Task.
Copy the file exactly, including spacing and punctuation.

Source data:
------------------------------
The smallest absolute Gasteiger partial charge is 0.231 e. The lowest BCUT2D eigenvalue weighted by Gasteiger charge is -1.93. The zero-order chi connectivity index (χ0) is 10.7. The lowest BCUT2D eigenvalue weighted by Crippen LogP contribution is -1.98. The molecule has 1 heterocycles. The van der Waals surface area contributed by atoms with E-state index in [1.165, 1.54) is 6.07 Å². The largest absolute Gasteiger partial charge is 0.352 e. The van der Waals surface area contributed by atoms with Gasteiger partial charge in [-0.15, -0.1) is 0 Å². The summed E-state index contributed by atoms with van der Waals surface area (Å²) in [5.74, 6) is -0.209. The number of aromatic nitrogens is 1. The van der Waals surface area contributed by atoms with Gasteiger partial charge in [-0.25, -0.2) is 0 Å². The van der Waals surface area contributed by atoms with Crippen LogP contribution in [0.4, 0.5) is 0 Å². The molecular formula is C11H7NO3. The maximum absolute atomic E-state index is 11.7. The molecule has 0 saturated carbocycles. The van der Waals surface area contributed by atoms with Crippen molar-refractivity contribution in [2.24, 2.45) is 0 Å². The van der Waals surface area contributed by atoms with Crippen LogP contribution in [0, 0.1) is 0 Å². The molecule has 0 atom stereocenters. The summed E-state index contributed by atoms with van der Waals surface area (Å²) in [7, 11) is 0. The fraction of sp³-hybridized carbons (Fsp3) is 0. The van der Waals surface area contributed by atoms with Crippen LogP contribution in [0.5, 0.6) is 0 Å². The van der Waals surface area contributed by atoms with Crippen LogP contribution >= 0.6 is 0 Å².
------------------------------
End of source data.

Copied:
The smallest absolute Gasteiger partial charge is 0.231 e. The lowest BCUT2D eigenvalue weighted by Gasteiger charge is -1.93. The zero-order chi connectivity index (χ0) is 10.7. The lowest BCUT2D eigenvalue weighted by Crippen LogP contribution is -1.98. The molecule has 1 heterocycles. The van der Waals surface area contributed by atoms with E-state index in [1.165, 1.54) is 6.07 Å². The largest absolute Gasteiger partial charge is 0.352 e. The van der Waals surface area contributed by atoms with Gasteiger partial charge in [-0.15, -0.1) is 0 Å². The summed E-state index contributed by atoms with van der Waals surface area (Å²) in [5.74, 6) is -0.209. The number of aromatic nitrogens is 1. The van der Waals surface area contributed by atoms with Gasteiger partial charge in [-0.25, -0.2) is 0 Å². The van der Waals surface area contributed by atoms with Crippen LogP contribution in [0.4, 0.5) is 0 Å². The molecular formula is C11H7NO3. The maximum absolute atomic E-state index is 11.7. The molecule has 0 saturated carbocycles. The van der Waals surface area contributed by atoms with Crippen molar-refractivity contribution in [2.24, 2.45) is 0 Å². The van der Waals surface area contributed by atoms with Crippen LogP contribution in [0, 0.1) is 0 Å². The molecule has 0 atom stereocenters. The summed E-state index contributed by atoms with van der Waals surface area (Å²) in [7, 11) is 0. The fraction of sp³-hybridized carbons (Fsp3) is 0. The van der Waals surface area contributed by atoms with Crippen LogP contribution in [0.5, 0.6) is 0 Å². The van der Waals surface area contributed by atoms with Crippen LogP contribution >= 0.6 is 0 Å².